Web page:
Posted by News Express | 13 December 2020 | 886 times
The death has been announced of His Royal Highness, Eze (Dr) Mathew Chukwuemeka Ukeje (JP), the Udo Abia 1V of Udo Ancient Kingdom, in Ezinihittee Mbaise Local Government Area of Imo State.
Aged 95 years, he was the traditional ruler of Udo autonomous community Imo State. Until his death, Eze Ukeje was the longest reigning king in the old Imo State (now Imo and Abia States).
He was crowned king and presented staff of office in September 1977 by the then military administrator of old Imo State, Rear Admiral Ndubuisi Kanu.
Confirming the death, the Traditional Prime Minister, Ishi Nze Ukachukwu Ohaeri, described Eze Ukeje as “a man of peace and a rare patriot, an accomplished and consummate administrator who mounted the throne 43 years ago and brought peace and harmony to the community and the state.
According to Ohaeri, the monarch played a leading role in ensuring peace, unity and tolerance amongst the diverse tendencies that co-habit his domain and even beyond. The result he said, “is that violence, whether sectarian or otherwise, became a rare occurrence in the entire Udo Kingdom.
His burial ceremony would commence on Wednesday 16th December 2020 with Tributes, Carnival and condolence visits culminating with burial service at Udo Secondary Technical School and interment on Friday 18th December 2020.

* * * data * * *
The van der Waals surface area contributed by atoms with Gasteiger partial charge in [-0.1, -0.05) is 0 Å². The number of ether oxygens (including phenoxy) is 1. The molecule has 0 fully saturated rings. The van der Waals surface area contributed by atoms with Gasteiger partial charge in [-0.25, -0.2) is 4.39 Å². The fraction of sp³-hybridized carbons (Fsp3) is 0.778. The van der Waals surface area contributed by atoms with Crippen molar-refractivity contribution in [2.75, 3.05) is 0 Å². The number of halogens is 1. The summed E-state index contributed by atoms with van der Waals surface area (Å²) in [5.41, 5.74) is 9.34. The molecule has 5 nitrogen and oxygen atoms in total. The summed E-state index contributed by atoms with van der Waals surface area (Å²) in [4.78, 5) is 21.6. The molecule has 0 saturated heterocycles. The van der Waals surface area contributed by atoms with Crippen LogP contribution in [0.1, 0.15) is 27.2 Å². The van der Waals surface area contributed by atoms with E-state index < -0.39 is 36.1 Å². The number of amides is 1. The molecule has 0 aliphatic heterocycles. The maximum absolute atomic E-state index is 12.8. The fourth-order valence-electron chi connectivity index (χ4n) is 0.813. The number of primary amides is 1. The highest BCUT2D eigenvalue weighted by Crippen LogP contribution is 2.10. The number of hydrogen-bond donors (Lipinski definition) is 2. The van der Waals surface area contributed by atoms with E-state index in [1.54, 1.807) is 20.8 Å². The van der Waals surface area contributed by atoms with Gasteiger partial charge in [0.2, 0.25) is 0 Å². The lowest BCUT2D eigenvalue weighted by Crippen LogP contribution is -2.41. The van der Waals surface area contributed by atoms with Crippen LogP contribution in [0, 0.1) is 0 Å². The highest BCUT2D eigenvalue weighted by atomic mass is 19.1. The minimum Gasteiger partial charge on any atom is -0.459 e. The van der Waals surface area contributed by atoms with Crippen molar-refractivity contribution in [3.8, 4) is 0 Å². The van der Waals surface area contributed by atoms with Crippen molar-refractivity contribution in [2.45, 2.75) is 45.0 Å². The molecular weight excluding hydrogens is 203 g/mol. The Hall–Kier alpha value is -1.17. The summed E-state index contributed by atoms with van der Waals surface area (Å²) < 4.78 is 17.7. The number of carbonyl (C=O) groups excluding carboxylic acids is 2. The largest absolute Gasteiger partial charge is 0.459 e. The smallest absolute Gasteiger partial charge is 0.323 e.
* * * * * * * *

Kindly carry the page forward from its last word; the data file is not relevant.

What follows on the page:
Expected guests at the funeral include traditional rulers, and government officials including the state governor, Senator Hope Uzodinma.
The late Monarchy’s reigned witnessed monumental developments in Udo such as the establishment of Udo Secondary Technical School, Udo Health Centre, Postal Agency, Nkwo Udo market, Water scheme, hospital and electricity supply.
He also tenaciously retained the thread that held the community together to the extent that Udo is one of the few communities in the old eastern region that has remained one united entity, qualifying it to be called an ancient kingdom with long history and culture.
A detribalised Nigerian and leader, the late Eze Ukeje built bridges across ethnic, religious and socio-cultural divides, the statement added. (Independent)
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